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California and the West | ELECTIONS / U.S. SENATE

Campbell Takes on Feinstein With TV Ad Targeting Latinos


Republican U.S. Senate candidate Tom Campbell is taking aim at Democratic incumbent Dianne Feinstein's record on Latino issues in a new television ad scheduled to begin Monday on Spanish-language stations.

The 30-second ad, to air in Los Angeles and the Central Valley, criticizes Feinstein as a late opponent of Proposition 187, the anti-immigration ballot initiative approved by voters in 1994 but largely invalidated by the courts.

It also assails Feinstein for promoting a national identification card that has been criticized by civil libertarians and others as a threat to privacy.

Campbell's commercial notes that he was an early opponent of Proposition 187 and opposes a national card system.

The ad campaign, which will air through Friday as Feinstein takes a high profile at the Democratic National Convention, will cost only about $60,000--a fraction of what would normally make inroads in a statewide contest in California.

Campbell's campaign aides said Saturday that the ads, which end with the San Jose congressman speaking in Spanish, will run during early evening news programs, which are more affordable than prime time. They characterized the spot as the first salvo in a strategy to lure Latino voters.

"Reaching out to Latino voters will be a pillar of this campaign," said the campaign's Sean Walsh, who said Campbell will be in Los Angeles this week for several Latino voter events.

Recent polls make it clear that Campbell has considerable ground to cover if he is to close the gap with Feinstein, a senator since 1992. Last week, a Public Policy Institute of California poll showed Feinstein with a 52%-33% lead over Campbell among all voters and a 60%-21% advantage among Latinos.

Moreover, while Feinstein's views have rankled Latinos in the past, the state's Democratic Party, with its growing number of Latino legislators, has closed ranks behind her in recent years.

Feinstein's campaign manager, Kam Kuwata, on Saturday defended the senator's record.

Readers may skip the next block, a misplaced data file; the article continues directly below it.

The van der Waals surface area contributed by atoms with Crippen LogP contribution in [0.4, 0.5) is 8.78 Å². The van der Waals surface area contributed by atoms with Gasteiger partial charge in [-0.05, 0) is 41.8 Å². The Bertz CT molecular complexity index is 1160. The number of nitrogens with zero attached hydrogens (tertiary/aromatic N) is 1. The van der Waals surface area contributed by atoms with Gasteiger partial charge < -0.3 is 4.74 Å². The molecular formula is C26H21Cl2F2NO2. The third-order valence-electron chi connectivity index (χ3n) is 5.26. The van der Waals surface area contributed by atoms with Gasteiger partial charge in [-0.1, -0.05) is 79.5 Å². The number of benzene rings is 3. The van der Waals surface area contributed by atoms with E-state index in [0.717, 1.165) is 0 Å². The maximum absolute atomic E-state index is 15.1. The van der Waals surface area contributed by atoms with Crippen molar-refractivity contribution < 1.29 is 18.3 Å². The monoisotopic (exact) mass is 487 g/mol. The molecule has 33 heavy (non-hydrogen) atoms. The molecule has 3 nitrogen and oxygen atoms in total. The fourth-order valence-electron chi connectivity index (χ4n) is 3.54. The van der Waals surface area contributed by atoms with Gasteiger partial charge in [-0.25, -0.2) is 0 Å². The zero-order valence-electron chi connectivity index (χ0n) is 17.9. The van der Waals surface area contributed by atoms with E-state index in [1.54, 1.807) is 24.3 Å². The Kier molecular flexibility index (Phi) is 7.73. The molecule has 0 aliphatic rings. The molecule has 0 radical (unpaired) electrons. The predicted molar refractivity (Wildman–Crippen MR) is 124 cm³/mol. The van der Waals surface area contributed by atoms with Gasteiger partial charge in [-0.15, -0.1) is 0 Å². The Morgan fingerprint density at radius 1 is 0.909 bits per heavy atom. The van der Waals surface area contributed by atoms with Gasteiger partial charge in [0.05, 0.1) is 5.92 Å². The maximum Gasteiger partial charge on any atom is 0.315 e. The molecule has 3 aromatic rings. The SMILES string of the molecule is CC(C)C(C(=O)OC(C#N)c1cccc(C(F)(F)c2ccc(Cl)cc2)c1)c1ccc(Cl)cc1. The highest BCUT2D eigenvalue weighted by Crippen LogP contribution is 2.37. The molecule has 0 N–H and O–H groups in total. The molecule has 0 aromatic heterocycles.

"To say she waited to the last minute on Proposition 187 is a baldfaced lie," Kuwata said, noting that Feinstein made her position known weeks before the 1994 election.

By that time, the divisive Proposition 187 campaign had been raging for months.

Kuwata also said Feinstein supports a tamper-proof identification card to enable employers to verify a potential worker's residency and legal status. "Dianne has always supported legal immigration and wants to protect those who are playing by the rules," he said.

Feinstein's support for an identification system has drawn criticism, particularly after she wrote a May 1995 article for Roll Call, a Washington journal.

In that article, Feinstein said stopping illegal immigration was her "No. 1 priority." She also wrote that federal officials should give careful consideration to a "new phone- or machine-readable card that all job and benefits applicants would be required to present to verify their work or eligibility for assistance."

"Whether the card carries a magnetic strip on which the bearer's unique voice, retina pattern or fingerprint is digitally encoded, or whether it incorporates a digitized photo and signature integrated into the plastic card itself, it is clear to me that state-of-the-art work and benefits eligibility IDs can and must replace the Dinosaur Age documents now being used," she wrote.


Times research librarian Steve Tice contributed to this story.

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